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What these numbers essentially confirm is that Celtic are having more of the ball than they did in either of Rodgers’ first two years at the helm. But this is more to do with the fact that four of the six teams they have faced – Hamilton Academical, KilmarnockSt. Mirrenand Livingston– were happy to concede the ball to them than it is to do with Celtic’s possession being particularly difficult to defend against.

Unfortunately, the dominance of possession Rodgers’ side have enjoyed thus far is redundant because the quality of their possession has drastically declined. Again, this can be shown through the relevant data.

The amount of through balls a team averages gives an indication of how many times they are playing through their opposition. This is valuable for a few reasons. One reason is that penetrating the opponent’s defensive block is a quicker form of attacking than going around it. Another reason is that it forces the opponent into a decisional crisis – rather than shifting and retaining their shape, they must decide who leaves their position to press the ball, potentially opening up space elsewhere. Finally, playing through the opposition tends to eliminate defenders, or entire lines of defence.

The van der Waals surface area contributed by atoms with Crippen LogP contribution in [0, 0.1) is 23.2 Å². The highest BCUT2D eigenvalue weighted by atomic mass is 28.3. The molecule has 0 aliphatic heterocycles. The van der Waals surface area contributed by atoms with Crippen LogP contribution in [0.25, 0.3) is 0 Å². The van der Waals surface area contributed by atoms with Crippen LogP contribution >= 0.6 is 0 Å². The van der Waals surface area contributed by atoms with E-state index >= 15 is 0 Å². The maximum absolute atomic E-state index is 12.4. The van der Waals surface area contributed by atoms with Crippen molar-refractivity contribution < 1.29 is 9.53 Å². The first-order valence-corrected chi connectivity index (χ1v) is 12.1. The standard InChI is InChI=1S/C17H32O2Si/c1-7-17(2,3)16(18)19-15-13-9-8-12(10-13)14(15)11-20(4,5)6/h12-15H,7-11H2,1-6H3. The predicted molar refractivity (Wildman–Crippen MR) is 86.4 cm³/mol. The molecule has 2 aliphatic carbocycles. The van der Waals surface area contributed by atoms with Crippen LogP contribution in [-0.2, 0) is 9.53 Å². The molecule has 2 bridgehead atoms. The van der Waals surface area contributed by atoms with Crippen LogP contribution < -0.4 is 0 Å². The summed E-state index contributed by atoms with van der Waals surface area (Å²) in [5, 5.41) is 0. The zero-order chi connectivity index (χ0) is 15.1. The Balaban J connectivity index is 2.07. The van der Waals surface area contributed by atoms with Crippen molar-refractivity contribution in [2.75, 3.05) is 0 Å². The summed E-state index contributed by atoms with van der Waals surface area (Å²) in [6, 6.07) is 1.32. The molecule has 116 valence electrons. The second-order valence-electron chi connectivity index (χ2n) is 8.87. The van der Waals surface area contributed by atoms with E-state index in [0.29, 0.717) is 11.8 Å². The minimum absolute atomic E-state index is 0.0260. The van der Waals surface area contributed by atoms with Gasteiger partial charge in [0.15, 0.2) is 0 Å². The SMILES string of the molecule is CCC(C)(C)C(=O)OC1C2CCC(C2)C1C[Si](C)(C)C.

Celtic are averaging fewer through balls per 90 minutes than they did in 2016/17 and 2017/18. Indeed, their average of 5.56 is almost half what they averaged in Rodgers’ first season as manager. This suggests that they are finding it harder to open up defences when in possession.

They are also making fewer progressive passes and deep completions per 90 minutes. Progressive passes are a measure of how many passes to advance the attack a team plays, while deep completions are a measure of how many passes a team makes in and around the opposition’s penalty box. That Celtic’s numbers have decreased in both of these categories suggests they are now advancing attacks and entering the final third less often.